Climate adaptation: old wine in new bottles?
Witnessing children in rural areas marching in parades to commemorate Bangladeshi Independence Day on 26 March was a beautiful sight that filled my heart with joy. And my three-day visit to various communities in the Rajshahi District gave insights into Bangladeshi society. But it also gave us an indication of how climate adaptation programmes will have to penetrate a landscape of entrenched social injustice and feudalism. Will climate adaptation in such circumstances merely be old wine in new bottles, or could it mean a real paradigm shift in development that will help poor people to take the future into their own hands?
What struck me while visiting many of the villages – which were home to some of the poorest and most destitute – was the absence of political leadership. There seem to be few individuals or organisations within the villages able to advocate on behalf of their communities. Local politicians do not seem interested in the poorer sectors, and there is little inter-community or religious cooperation. One tribal community we visited had a water shortage, while their neighbours in the adjacent plot had an abundant supply of water. When I asked one of the women of the community if they could borrow some of their neighbours’ water, I was told that because the neighbours were Muslims they would only sell it to them, and the community could not afford that. ‘But would you have given water to your Muslim neighbours if they were poor and you had the water?’ I asked. ‘Oh no’, they replied ‘Because they are Muslims.’
One important element of community-based climate adaptation in areas such as those in the Rajshahi District, will be ‘reinvestment’ in climate-resilient agriculture. This is essential to ensure communities’ right to food. Agroecological methods can complement conventional approaches, such as breeding high-yield varieties, and contribute to broader economic development. Scaling-up of successful experiences that have been documented is the main challenge today. But public policies are also needed to create an enabling environment for these sustainable models of production. If not, local climate adaptation schemes – agricultural or otherwise – will not be able to address the social issues that need to be resolved to achieve equitable development.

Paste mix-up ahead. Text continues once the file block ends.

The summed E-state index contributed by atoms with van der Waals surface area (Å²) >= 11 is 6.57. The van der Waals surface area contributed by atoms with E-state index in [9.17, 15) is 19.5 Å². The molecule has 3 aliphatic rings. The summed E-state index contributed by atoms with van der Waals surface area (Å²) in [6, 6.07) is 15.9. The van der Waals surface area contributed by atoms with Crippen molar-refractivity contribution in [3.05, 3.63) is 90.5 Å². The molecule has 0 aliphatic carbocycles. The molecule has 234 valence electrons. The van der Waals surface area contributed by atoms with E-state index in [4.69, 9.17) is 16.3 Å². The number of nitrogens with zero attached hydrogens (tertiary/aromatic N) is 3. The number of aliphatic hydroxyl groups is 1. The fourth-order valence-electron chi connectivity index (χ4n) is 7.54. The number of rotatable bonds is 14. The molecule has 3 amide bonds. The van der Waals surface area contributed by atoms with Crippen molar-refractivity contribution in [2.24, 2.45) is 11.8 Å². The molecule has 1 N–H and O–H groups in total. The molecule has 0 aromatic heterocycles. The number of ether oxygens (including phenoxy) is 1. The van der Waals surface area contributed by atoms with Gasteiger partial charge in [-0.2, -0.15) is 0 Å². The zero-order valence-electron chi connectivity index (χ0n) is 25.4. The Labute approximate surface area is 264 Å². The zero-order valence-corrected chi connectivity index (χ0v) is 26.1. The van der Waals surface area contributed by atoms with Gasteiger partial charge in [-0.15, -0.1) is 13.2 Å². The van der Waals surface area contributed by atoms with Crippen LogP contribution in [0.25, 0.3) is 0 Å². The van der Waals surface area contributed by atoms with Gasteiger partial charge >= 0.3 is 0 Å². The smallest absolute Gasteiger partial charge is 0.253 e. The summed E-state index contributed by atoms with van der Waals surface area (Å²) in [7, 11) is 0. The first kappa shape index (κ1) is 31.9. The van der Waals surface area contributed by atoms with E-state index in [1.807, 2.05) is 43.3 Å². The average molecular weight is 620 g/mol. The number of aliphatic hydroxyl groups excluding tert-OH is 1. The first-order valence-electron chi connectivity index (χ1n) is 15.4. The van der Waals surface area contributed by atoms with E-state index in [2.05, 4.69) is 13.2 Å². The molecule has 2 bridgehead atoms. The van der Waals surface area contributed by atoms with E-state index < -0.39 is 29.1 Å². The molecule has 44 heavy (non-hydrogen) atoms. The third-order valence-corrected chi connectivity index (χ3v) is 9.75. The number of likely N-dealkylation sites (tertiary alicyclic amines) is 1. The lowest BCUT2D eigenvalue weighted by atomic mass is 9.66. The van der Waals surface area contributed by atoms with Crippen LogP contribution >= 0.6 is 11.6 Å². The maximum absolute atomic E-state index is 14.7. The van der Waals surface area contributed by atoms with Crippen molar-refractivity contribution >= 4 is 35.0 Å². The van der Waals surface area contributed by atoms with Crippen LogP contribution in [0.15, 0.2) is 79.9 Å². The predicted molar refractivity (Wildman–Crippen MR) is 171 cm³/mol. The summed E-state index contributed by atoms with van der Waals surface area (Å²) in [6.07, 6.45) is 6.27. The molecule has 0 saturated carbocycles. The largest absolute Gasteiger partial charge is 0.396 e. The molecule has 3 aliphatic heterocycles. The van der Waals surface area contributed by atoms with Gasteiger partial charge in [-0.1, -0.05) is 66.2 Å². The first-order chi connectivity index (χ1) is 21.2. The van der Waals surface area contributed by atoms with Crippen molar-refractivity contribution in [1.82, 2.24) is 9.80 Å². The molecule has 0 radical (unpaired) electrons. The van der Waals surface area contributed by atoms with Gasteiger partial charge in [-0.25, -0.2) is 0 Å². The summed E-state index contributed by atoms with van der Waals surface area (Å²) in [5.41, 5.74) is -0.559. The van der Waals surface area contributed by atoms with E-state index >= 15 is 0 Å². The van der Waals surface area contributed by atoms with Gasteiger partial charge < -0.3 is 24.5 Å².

If climate-resilient agriculture, based on agroecological principles, is to be one of the pillars of community-based adaptation here in Bangladesh, the country could go a long way towards improving food availability and accessibility and increasing local income.
Bangladesh is one of the developing countries that has made progress in its national plans for climate adaptation. Its National Adaptation Program of Action (NAPA) was initially formulated in 2005, and updated in 2009, with the involvement of many stakeholders. Accessing international and national climate finance could be just around the corner. But if the new money being made available is to be used for projects that repeat the failed development efforts of the past, we will not have made progress. Land tenure issues, social equity issues, and cultural taboos must all be addressed. If not, corrupt politicians and the lack of a local sense of identity will undermine good intentions.